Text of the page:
They tried their best to get a way bypassing the Arabs. Land route was explored, but turned out to be way too expensive and time consuming. Travelers like Marco Polo came and went, but the elusive trade remained under the cartel of the Arabs. They continued paying exorbitant prices for their preferred spice.
This was when King Manuel I of Portugal authorized a certain sailor called Vasco Da Gama in his country to try and find a sea route to Indies. They set off, but were not sure of the outcome of the journey. They were daring to do what no one had ever done before. It took a long time to materialize. But after the end of a treacherous, long journey that saw them switch roles between sailors and pirates at various stages of their journey, landed at the famed Calicut Port on Malabar Coast, just before the advent of the monsoons of 1498 AD.
They came with a lot of hope. Walking through the fabled land of spices, aroma of the Black Gold gave them new optimism and sanguinity. But like all commerce cartels of the present day, like Oil, Arms Trade today, Pepper was too cherished a commodity for the Arabs at Calicut to leave to. With the Portuguese coming in and doing direct trade, they could see their lofty earnings and gigantic riches sinking down the Arabian Sea.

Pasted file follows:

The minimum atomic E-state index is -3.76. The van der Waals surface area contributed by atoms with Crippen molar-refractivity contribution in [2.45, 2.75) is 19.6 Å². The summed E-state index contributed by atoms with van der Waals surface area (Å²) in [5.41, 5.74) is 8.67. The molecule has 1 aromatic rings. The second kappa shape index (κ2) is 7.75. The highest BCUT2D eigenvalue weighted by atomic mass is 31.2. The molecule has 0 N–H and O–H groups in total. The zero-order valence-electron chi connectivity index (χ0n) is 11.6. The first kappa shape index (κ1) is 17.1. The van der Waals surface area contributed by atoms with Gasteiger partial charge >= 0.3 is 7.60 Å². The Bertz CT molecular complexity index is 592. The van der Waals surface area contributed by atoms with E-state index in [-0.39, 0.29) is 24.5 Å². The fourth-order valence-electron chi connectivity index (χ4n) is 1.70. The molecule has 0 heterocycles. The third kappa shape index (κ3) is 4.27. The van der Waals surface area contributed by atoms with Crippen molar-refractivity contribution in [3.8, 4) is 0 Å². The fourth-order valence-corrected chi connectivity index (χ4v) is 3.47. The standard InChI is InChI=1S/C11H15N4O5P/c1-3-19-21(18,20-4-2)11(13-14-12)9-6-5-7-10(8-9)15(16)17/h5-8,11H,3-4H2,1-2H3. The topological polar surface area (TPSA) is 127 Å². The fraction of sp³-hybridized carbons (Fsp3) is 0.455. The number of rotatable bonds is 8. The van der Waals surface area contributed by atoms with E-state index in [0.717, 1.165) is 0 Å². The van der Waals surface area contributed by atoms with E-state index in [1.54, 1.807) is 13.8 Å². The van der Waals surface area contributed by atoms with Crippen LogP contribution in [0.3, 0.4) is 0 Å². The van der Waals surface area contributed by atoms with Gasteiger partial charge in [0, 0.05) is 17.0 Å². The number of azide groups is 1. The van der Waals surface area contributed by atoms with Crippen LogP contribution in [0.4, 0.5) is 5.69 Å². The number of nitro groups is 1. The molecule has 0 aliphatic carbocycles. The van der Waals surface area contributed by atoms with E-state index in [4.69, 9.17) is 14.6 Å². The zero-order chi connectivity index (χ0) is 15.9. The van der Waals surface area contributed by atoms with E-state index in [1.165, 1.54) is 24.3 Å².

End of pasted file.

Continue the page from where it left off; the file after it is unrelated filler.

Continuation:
What best they could do, use their influence at the court of the Samoothiri to break the deal before it was even made.
The Parangi ambassadors met the Samoothiri and talked terms of trade. They were ready to pay more than 3 times the price for Black Gold in the Calicut market. But the bribes paid by the Arabs to the Samoothiri‘s henchmen had their effect. Da Gama and his men had to return almost empty handed from Calicut.
All they got from Calicut was just a handful of pepper, just a handful.
Desperate and distressed, they could just manage to get enough stock to fill their ships from the more friendlier King of Kolathunad at Cannanore, a port they had ignored on their way down to Calicut in expectation of healthier covenants. They reached back to Lisbon, and were celebrated and fêted. Despite not getting the treatment they expected, the expedition was profitable, and earned revenue of at least 3 times the total expenses.